From April 2015, Google publicly stated that its search-ranking algorithm would start giving importance to mobile-friendliness– a decision termed as “Mobilegeddon” in the search community. In March 2016, Google announced that itwas going to place even more importance on sites being mobile friendly. Given that Google still doesn’t have a separate index for mobile, according to the experts, it seems that there is a technical challenge to have a site only for one device and not for others. And how do you classify ‘tablets’, which are another class of devices altogether?
Here we are. Google has a massive search market share, which is growing at a breathtaking pace. Users go to Google with muscle memory, whenever they want something. And Myntra isn’t present there. It’s entirely possible that the core audience of Myntra open its app whenever they think about fashion. But, on the flip side, there is a huge population that has never purchased anything online yet and coming online for the first time. For those users, Myntra practically doesn’t exist, unless they have seen its ads on TV or in print.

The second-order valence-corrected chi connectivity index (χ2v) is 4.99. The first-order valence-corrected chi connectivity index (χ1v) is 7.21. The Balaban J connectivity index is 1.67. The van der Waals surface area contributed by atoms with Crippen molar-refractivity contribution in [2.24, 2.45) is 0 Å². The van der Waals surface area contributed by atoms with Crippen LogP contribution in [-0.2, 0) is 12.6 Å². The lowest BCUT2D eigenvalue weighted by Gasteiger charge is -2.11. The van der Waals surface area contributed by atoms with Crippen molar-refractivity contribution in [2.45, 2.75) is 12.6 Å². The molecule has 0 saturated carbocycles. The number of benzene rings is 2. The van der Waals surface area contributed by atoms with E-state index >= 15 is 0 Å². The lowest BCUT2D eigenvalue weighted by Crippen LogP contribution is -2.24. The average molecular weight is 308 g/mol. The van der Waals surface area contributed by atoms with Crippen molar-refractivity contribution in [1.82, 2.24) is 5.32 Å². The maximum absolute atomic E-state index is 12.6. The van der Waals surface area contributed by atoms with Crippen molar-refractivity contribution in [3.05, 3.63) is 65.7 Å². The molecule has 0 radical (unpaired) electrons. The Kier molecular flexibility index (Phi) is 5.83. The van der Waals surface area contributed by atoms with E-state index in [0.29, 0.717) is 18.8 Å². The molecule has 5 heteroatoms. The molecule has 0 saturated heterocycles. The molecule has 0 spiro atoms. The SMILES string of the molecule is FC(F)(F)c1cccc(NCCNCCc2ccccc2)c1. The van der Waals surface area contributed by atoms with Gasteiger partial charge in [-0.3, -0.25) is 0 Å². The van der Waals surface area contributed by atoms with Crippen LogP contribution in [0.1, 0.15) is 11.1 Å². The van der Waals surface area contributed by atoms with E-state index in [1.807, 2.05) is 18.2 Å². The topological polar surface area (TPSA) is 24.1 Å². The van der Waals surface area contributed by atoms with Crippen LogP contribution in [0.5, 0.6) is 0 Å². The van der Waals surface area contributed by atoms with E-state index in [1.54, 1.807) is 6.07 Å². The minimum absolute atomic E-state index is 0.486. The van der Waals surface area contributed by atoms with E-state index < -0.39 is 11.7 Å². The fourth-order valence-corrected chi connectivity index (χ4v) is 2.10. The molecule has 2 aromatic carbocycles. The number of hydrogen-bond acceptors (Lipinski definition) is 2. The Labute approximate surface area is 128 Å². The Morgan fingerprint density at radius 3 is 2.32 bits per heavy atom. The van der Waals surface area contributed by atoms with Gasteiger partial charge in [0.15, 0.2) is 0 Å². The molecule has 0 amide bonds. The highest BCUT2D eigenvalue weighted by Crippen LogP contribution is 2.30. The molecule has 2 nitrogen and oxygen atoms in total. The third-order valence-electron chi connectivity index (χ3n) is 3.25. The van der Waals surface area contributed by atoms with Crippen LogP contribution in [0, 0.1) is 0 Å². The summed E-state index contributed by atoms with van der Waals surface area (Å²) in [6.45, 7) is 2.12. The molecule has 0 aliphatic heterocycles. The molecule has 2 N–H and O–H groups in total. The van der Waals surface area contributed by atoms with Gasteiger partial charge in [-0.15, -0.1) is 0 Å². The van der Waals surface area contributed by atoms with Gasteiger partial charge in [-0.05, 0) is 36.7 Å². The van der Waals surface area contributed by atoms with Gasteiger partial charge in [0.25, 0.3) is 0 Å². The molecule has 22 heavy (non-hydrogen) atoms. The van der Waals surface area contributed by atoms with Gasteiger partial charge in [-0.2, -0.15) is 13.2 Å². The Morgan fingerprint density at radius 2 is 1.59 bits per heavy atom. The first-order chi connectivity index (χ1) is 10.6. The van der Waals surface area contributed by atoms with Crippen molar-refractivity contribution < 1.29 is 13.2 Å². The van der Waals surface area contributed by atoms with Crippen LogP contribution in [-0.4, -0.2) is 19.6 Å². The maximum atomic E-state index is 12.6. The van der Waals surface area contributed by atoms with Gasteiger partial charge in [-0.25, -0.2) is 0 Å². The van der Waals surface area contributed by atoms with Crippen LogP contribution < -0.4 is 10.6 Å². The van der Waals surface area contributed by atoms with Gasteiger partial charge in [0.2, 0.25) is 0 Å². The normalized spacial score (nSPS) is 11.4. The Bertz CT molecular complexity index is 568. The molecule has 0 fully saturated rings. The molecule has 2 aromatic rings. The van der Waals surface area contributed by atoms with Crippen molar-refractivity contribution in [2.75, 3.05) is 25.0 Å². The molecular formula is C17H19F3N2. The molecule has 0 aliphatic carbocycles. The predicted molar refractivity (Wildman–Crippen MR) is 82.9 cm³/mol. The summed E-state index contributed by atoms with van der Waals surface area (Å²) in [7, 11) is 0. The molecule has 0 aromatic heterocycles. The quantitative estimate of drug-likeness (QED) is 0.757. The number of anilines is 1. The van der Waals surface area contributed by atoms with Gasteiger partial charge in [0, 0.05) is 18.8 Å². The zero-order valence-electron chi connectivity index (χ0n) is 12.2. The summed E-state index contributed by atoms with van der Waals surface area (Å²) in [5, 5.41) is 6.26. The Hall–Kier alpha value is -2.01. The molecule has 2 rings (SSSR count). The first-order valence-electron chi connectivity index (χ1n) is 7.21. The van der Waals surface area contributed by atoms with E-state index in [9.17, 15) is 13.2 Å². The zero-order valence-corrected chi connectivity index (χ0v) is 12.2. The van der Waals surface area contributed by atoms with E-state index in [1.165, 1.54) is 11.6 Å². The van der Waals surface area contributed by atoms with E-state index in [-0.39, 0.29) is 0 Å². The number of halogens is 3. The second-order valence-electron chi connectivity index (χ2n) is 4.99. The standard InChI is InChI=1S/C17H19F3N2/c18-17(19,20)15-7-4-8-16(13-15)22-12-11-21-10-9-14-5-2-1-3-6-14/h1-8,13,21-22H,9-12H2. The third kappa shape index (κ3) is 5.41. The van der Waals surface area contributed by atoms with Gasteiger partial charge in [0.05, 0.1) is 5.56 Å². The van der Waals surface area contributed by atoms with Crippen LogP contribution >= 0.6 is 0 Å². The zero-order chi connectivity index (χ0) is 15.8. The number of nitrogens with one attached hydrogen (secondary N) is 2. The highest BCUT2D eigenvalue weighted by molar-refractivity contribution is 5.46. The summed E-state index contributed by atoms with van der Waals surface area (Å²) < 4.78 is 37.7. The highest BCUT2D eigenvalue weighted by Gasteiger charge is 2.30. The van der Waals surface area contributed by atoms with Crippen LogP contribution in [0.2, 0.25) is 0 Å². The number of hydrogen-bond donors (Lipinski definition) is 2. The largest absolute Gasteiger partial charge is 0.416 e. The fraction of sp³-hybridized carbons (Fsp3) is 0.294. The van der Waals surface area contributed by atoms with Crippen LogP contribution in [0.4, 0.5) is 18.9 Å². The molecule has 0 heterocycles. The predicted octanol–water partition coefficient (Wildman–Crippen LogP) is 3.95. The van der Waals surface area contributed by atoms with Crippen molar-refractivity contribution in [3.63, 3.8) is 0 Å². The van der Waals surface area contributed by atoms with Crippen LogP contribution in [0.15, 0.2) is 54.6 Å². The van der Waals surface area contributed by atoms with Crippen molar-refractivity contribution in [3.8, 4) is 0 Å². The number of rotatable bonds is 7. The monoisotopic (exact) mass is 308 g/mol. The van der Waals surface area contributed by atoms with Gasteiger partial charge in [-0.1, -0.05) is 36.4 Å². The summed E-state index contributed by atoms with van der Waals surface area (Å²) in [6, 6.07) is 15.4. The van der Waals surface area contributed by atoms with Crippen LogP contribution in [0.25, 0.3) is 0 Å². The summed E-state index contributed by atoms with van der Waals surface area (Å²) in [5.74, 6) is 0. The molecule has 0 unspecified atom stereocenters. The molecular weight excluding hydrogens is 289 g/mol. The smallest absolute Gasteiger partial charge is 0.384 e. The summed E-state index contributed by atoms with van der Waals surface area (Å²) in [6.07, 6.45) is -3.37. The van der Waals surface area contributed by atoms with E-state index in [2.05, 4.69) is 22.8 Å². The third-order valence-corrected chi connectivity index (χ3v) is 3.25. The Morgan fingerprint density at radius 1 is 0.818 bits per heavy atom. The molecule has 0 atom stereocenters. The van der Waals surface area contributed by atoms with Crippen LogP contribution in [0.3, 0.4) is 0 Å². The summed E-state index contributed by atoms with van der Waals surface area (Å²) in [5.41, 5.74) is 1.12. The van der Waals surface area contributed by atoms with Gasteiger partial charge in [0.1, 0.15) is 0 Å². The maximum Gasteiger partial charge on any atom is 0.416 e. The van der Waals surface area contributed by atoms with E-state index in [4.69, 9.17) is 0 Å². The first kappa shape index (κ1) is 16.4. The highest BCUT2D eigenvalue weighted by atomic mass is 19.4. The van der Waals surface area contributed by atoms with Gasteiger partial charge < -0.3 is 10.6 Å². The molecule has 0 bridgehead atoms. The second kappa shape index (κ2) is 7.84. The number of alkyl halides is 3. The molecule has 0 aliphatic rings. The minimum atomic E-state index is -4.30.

Google is ready to hand over all the fashion-related traffic, worth hundreds of crores of rupees annually, to Myntra. For free. All Google asks is that Myntra have a website. And so Myntra is doing just that.
So what can startups learn from Myntra’s blunder?
First, pay the Google Tax!Second, it is important to have both a website and an app for your e-commerce enabled store.Third, ensure that your desktop site is friendly for all devices to earn Google’s favour.Myntra had to learn the above lessons the hard way and probably lost countless millions. Don’t make the same mistake!
Om Puri Dies at 66: Best 5 movies of the legendary actor